I had the honor to be on The Interop Conference Big Data Panel in Las Vegas yesterday. The panel was composed of friends from Cloudera, Datameer, Aryaka and it was part of an all-day workshop led by Big Data celebrity and evangelist Chris Taylor. The focus of the discussion was “The Future of Data”. The audience was composed of very savvy technical leaders from diverse industries from financial services to retail to universities.

Debates like these can sometimes derail into sales pitches and friendly remarks. This time, though, the discussion, brilliantly orchestrated by Matt Marshall, Founder and CEO of VentureBeat, turned into a very passionate exchange on the key themes challenging our industry. We got so excited that Matt and Chris let us go over time to engage with the audience.

By the time we were done, I realized we hadn’t touched on a key theme Matt was interested in: Big Data and ROI. Many of you will be asked to justify the investment you’re making in Big Data Analytics technology. ROI is key term you’ll hear. It stands for “Return On Investment”.

Sure, there are many ways to justify technology investments and firms like Gartner and Forrester have built such models.

I’ll tell you this though. Companies that are trying to look at Data Analytics as a tactical budget item are in trouble. Think about it this way: do you have to justify the return on investment of your financial department? Probably not. Why? Because you need it to better run your business, safeguard yourself from exposure and spot opportunities before it’s too late – in short, to run your business better.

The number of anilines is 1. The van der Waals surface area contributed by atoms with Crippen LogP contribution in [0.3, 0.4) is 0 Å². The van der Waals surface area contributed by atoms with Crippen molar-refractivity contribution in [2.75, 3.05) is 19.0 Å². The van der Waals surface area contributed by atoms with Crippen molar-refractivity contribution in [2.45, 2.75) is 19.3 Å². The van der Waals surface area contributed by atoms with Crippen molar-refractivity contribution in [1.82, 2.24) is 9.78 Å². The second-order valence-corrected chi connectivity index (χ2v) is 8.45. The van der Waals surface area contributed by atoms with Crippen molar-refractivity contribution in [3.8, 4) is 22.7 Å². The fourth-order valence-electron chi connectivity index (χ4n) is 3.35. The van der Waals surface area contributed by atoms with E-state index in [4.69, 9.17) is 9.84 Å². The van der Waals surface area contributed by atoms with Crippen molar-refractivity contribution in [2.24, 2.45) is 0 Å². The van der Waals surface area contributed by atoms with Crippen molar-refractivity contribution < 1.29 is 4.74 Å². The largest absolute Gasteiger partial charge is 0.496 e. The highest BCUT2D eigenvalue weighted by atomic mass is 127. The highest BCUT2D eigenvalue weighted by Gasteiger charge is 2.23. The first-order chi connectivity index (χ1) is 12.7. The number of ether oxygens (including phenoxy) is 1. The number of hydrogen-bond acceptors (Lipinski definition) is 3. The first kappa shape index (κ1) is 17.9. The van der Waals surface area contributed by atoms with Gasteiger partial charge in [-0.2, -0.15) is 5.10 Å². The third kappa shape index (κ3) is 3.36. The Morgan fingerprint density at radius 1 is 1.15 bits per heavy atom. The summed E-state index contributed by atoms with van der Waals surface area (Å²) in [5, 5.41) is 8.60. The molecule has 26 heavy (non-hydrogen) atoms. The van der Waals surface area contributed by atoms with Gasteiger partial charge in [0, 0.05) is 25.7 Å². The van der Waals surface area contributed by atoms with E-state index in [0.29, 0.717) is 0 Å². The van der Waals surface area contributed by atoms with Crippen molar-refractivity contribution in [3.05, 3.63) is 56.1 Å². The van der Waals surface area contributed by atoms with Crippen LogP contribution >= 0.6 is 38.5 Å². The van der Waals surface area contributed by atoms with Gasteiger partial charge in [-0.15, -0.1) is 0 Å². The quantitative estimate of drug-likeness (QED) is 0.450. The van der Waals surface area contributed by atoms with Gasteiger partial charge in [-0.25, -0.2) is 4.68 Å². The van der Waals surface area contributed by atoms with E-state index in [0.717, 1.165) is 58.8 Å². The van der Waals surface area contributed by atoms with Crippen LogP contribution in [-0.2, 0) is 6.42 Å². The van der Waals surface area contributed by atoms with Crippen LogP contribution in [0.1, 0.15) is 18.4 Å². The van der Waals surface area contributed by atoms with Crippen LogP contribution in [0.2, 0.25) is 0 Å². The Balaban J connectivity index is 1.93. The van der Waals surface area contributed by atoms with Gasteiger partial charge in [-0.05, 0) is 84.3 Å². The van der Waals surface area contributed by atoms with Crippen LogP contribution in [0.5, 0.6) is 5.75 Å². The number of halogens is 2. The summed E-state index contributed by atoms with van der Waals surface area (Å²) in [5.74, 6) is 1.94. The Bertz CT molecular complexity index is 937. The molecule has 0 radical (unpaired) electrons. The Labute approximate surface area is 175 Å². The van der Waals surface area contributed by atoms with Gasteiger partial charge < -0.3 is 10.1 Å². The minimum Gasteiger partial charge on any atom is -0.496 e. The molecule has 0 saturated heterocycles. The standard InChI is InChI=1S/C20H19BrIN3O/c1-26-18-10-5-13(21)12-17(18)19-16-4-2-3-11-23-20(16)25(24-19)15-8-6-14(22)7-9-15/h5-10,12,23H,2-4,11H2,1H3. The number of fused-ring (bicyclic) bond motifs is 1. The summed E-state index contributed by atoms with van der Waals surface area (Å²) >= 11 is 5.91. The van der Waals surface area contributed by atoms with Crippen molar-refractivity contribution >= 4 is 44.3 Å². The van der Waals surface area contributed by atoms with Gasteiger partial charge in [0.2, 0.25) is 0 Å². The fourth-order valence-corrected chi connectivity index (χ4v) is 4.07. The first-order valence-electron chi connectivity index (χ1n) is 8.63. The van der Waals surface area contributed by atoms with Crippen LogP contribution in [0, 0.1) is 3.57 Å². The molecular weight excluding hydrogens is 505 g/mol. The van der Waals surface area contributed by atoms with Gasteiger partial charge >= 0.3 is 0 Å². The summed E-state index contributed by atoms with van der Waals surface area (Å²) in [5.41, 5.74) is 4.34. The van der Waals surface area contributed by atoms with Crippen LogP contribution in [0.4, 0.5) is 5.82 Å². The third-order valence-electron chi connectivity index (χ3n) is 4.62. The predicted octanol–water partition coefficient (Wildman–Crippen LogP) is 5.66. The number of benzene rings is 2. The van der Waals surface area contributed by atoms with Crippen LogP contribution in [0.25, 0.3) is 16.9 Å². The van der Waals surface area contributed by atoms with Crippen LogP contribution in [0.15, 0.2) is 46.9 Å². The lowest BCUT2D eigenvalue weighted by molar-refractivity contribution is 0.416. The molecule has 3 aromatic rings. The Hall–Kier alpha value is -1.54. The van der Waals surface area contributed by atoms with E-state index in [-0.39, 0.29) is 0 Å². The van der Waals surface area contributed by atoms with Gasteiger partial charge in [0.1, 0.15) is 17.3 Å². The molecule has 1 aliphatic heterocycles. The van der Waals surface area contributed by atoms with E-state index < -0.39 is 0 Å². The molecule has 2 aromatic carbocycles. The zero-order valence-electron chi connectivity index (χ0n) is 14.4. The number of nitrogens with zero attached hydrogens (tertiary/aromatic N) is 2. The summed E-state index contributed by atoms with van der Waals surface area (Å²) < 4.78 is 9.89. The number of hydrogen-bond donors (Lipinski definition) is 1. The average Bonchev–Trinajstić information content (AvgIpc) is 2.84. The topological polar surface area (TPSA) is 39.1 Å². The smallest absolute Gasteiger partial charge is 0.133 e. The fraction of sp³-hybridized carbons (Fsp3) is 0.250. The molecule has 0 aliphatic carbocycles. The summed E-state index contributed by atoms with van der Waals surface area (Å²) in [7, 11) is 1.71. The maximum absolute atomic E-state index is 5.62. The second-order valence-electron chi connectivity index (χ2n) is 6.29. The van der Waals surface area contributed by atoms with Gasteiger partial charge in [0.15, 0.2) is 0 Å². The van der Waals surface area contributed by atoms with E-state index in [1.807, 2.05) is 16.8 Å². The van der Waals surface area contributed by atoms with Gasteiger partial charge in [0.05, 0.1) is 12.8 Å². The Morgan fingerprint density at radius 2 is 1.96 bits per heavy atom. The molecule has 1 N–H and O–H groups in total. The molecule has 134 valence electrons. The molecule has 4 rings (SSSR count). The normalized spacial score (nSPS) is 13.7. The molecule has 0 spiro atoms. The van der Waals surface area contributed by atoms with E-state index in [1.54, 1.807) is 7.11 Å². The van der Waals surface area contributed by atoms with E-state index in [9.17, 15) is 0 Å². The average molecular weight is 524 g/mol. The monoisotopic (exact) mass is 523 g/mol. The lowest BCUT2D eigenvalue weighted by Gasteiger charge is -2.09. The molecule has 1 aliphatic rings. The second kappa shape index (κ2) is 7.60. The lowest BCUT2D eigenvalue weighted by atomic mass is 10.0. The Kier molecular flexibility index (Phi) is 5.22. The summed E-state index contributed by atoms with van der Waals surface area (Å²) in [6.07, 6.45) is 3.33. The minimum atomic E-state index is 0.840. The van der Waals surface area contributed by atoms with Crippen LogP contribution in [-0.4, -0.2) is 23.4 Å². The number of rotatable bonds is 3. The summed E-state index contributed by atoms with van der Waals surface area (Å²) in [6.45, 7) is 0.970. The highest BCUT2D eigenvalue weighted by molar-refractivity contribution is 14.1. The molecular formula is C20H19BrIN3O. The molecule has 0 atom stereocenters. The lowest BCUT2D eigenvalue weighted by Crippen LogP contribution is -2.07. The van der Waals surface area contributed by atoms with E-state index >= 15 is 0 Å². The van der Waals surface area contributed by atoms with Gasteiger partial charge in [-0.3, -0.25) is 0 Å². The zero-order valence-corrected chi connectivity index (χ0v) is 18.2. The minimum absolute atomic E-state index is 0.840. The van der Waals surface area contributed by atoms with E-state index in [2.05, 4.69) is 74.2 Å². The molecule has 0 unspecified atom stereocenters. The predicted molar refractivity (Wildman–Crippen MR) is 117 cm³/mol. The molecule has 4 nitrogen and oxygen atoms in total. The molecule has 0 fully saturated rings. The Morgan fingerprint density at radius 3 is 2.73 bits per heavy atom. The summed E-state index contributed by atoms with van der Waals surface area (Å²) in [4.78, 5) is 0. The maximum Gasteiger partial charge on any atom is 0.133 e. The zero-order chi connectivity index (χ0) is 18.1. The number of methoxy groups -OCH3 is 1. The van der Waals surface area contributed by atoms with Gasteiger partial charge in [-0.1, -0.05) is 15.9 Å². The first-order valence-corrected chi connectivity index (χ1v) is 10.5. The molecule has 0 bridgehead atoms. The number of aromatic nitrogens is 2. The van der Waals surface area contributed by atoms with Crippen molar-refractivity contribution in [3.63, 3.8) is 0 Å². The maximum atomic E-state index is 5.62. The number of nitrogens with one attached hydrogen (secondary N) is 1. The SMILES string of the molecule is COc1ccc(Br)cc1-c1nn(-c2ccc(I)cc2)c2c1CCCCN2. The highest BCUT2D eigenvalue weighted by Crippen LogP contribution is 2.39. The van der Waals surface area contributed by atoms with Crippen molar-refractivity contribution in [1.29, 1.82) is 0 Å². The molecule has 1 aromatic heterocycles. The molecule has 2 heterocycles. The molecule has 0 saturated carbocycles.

The same goes of Big Data and Analytics. Data Analytics will have immediate and long term return on investment on your culture, your processes and your bottom line. Now, you do want to use the most appropriate technology so you can avoid burning money on the wrong things…but that’s a different question. We happen to believe we have the most effective option for Terabyte-range Data Analytics problems.

If you are still running into ROI discussion issues – try this tactic: figure out the cost of a “wrong decision”. Meaning – what happens when your company, your executive team and/or your front-line employees execute the wrong moves because they didn’t have the right insights?

A customer of ours recently evaluated that the wrong “first move” could cost $50,000 in straight cost or lost opportunity. And that’s the first move. Unfortunately, “wrong first moves” rarely happen in isolation and the bill can quickly increase in an uncontrollable manner. How is that for an ROI?